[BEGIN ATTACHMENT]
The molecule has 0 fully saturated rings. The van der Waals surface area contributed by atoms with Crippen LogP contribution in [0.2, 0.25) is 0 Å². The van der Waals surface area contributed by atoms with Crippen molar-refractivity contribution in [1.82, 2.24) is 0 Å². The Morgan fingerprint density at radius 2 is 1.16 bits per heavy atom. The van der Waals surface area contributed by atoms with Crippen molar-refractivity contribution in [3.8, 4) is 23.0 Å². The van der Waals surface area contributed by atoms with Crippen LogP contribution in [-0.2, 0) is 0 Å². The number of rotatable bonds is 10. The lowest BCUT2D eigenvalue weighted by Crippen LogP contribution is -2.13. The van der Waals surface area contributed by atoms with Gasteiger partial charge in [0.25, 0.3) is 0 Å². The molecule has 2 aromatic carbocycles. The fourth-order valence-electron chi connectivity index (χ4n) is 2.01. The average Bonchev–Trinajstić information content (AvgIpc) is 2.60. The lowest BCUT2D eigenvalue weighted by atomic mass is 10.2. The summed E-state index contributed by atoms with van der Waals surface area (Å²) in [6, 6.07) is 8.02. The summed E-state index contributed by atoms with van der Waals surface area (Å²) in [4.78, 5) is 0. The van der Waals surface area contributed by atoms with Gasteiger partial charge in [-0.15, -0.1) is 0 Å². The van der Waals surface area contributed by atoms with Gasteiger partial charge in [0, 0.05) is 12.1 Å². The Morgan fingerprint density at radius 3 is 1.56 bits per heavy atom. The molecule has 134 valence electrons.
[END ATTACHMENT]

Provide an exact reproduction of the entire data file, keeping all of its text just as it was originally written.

The molecule has 0 fully saturated rings. The van der Waals surface area contributed by atoms with Crippen LogP contribution in [0.2, 0.25) is 0 Å². The van der Waals surface area contributed by atoms with Crippen molar-refractivity contribution in [1.82, 2.24) is 0 Å². The Morgan fingerprint density at radius 2 is 1.16 bits per heavy atom. The van der Waals surface area contributed by atoms with Crippen molar-refractivity contribution in [3.8, 4) is 23.0 Å². The van der Waals surface area contributed by atoms with Crippen LogP contribution in [-0.2, 0) is 0 Å². The number of rotatable bonds is 10. The lowest BCUT2D eigenvalue weighted by Crippen LogP contribution is -2.13. The van der Waals surface area contributed by atoms with Gasteiger partial charge in [0.25, 0.3) is 0 Å². The molecule has 2 aromatic carbocycles. The fourth-order valence-electron chi connectivity index (χ4n) is 2.01. The average Bonchev–Trinajstić information content (AvgIpc) is 2.60. The lowest BCUT2D eigenvalue weighted by atomic mass is 10.2. The summed E-state index contributed by atoms with van der Waals surface area (Å²) in [6, 6.07) is 8.02. The summed E-state index contributed by atoms with van der Waals surface area (Å²) in [4.78, 5) is 0. The van der Waals surface area contributed by atoms with Gasteiger partial charge in [-0.15, -0.1) is 0 Å². The van der Waals surface area contributed by atoms with Gasteiger partial charge in [0, 0.05) is 12.1 Å². The Morgan fingerprint density at radius 3 is 1.56 bits per heavy atom. The molecule has 134 valence electrons.